Now that 19 men and women with the ego to believe they should be America’s next president have traveled to New Hampshire and peddled their goods, we’ve learned one startling thing about 2016’s road to the White House.
The one prominent Republican who best understands what primary voters want to hear just might be Dick Cheney.
Why the former vice president and not one of those 19 fan-dancers – or, for the matter, Mitt Romney or John McCain, the Republicans’ last two presidential nominees?
In a word: indignation.
In a second word: exceptionalism.
It was Cheney who, earlier this month in an interview with talk-radio’s Hugh Hewitt, called Barack Obama “the worst president we’ve ever had,” which, in a way, distinguishes Cheney from other Republicans. For most of them, April has been reserved for three things: paying taxes, kicking off campaigns and ripping Hillary Clinton’s every move.
Not that Hillary-bashing fails to produce applause wherever conservative activists gather, but to those loyalists who hunger for victory in 2016, it has more to do with fuming over Obama’s actions from the past six years (Iran, Cuba, Obamacare, executive orders, etc.) than Mrs. Clinton deep-sixing her Internet server or collecting six-figure honoraria.
And there’s this consideration: whereas Mrs. Clinton isn’t beloved by the media (just read the coverage from her first Iowa safari), 18 consecutive months of assailing her character could make her more sympathetic.
Thus the wisdom of training the fire on Obama – for now – by pushing the narrative, as did Cheney, that his presidency has had a toxic affect on America’s social discourse and foreign standing. First, make the case that the president is taking America in the wrong direction. Then, portray Mrs. Clinton as the next leg in the Obama relay, not an agent of change. It’s a coupling that Mrs. Clinton would rather avoid. While President Obama’s mid-40’s approval rating is 20 points higher than where George W. Bush stood a month before the 2008 election, it’s also more than 10 points lower than Bill Clinton’s numbers in October 2000.
As for that second word, exceptionalism, it may come into vogue among Republicans around Labor Day thanks to the release of Cheney’s next book: Exceptional: Why The World Needs a Powerful America.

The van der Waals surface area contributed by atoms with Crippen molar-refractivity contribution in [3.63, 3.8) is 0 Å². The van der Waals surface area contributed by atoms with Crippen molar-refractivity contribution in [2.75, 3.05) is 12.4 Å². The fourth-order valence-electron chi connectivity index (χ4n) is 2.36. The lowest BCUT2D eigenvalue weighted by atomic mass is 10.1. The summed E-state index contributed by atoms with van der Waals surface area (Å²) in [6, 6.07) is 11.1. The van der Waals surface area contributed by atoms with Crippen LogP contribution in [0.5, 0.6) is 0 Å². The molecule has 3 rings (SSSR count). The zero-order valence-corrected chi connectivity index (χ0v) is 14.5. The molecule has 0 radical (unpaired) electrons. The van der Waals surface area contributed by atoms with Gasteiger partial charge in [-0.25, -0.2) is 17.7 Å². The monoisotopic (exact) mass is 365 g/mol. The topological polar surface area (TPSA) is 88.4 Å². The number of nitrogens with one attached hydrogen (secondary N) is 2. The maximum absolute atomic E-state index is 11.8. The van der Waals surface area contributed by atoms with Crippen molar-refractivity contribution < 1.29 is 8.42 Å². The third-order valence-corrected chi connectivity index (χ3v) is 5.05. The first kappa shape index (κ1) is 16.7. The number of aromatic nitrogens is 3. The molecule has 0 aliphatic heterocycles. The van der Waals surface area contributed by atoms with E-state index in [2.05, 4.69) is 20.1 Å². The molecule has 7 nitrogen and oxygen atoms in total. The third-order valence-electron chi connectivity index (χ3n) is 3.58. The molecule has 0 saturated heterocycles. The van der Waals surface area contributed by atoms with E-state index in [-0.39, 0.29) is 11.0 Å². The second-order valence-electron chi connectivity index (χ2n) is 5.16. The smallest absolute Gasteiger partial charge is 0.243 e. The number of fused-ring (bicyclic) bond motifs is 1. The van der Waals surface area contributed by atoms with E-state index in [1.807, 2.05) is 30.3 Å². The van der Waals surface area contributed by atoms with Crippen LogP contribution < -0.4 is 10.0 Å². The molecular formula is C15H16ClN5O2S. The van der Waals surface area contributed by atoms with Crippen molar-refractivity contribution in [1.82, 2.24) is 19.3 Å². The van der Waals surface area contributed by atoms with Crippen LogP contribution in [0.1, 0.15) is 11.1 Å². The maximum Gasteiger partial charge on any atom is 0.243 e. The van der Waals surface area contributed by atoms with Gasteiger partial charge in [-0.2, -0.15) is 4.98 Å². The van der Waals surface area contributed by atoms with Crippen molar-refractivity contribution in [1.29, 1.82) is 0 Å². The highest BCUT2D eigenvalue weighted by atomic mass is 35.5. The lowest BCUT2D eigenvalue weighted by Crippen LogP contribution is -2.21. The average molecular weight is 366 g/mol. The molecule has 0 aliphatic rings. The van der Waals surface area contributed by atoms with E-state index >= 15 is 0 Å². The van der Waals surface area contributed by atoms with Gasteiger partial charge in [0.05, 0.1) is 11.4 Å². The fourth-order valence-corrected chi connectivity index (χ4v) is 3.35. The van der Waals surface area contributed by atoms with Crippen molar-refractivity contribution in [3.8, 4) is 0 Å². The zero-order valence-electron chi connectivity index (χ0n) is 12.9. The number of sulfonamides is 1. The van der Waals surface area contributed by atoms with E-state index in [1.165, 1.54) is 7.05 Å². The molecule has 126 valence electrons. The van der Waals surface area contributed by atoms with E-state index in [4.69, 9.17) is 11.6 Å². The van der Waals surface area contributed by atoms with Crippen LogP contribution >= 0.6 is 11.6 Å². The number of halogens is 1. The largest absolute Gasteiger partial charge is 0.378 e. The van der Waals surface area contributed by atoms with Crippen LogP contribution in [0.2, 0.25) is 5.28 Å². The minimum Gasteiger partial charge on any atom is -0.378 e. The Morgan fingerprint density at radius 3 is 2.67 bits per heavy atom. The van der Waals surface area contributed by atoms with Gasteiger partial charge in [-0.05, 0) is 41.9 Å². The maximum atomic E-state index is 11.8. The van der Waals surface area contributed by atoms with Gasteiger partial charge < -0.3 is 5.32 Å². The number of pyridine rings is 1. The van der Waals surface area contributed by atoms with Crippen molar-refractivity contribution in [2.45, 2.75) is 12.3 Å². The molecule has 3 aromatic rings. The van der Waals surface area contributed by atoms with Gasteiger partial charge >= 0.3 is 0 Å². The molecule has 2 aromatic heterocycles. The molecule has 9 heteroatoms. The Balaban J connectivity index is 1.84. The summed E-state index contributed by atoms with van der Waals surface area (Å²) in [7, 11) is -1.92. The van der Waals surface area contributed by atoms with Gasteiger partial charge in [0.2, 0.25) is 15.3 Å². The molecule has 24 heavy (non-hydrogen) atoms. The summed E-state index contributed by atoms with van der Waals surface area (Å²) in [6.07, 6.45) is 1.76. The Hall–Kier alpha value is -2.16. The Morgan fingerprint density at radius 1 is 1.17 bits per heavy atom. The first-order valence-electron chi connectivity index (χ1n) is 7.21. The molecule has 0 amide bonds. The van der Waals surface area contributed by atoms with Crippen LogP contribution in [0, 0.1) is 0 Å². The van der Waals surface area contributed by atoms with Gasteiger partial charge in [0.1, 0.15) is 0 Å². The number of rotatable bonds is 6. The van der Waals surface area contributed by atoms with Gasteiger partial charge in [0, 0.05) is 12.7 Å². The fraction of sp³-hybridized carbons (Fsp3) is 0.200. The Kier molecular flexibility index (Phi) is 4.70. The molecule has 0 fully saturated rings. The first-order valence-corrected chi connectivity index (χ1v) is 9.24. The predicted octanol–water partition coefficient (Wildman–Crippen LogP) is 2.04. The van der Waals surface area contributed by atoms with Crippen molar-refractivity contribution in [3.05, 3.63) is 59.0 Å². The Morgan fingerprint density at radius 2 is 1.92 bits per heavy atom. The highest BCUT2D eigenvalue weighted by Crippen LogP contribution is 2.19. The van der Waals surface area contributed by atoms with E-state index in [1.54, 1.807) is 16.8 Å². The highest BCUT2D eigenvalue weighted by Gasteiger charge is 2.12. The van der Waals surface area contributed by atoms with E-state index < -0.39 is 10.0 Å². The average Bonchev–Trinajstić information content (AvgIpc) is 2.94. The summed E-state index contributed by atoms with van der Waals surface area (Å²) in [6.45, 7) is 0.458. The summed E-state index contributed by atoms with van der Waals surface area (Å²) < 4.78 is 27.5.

Here’s what the former vice president had to say in a statement released by his publisher: “Unfortunately, as we face the clear and present danger of a rapidly growing terrorist threat, President Obama has significantly diminished our power, abandoned America’s allies and emboldened our enemies.”
However, to listen to some participants in the two-day event in New Hampshire, it was Mrs. Clinton who had authored U.S. foreign policy since 2009. Kentucky Sen. Rand Paul, for example, went after the former Secretary of State for the terrorist strike in Benghazi. While other GOP hopefuls did tear into Mr. Obama’s foreign policy choices, such barbs were overshadowed by all the Hillary talk.
Republican presidential candidates should read Cheney’s book. Or, there’s a cheaper alternative: go online and read Ronald Reagan’s famous “A Time For Choosing” speech. Though Reagan’s first big national address was delivered over a half-century ago, at least one passage applies for more hawkish Republicans: “[E]very lesson in history tells us that the greater risk lies in appeasement, and this is the specter our well-meaning liberal friends refuse to face – that their policy of accommodation is appeasement, and it gives no choice between peace and war, only between fight and surrender.“
Political road shows such as the one in New Hampshire tend to be dismissed as “cattle calls.” Another way to describe them: Match.com “Stir” events, with lonely hearts looking for a new relationship. After the last two cycles and McCain and Romney, Republican primary voters yearn for a political affair of the heart – the kind of passionate affair party activists haven’t experienced since the days of Reagan. And they seek leadership. While the GOP is blessed with a surfeit of officeholders at the gubernatorial and congressional levels, there is no dominant voice – and certainly not a nominee-in-waiting as in past presidential elections.
Whoever wants to be that nominee would be well served to talk more about Barack Obama than the woman who aims to succeed him. And offer a bolder vision of America’s role on the world stage.
But before that: put a call in to Dick Cheney for some messaging advice.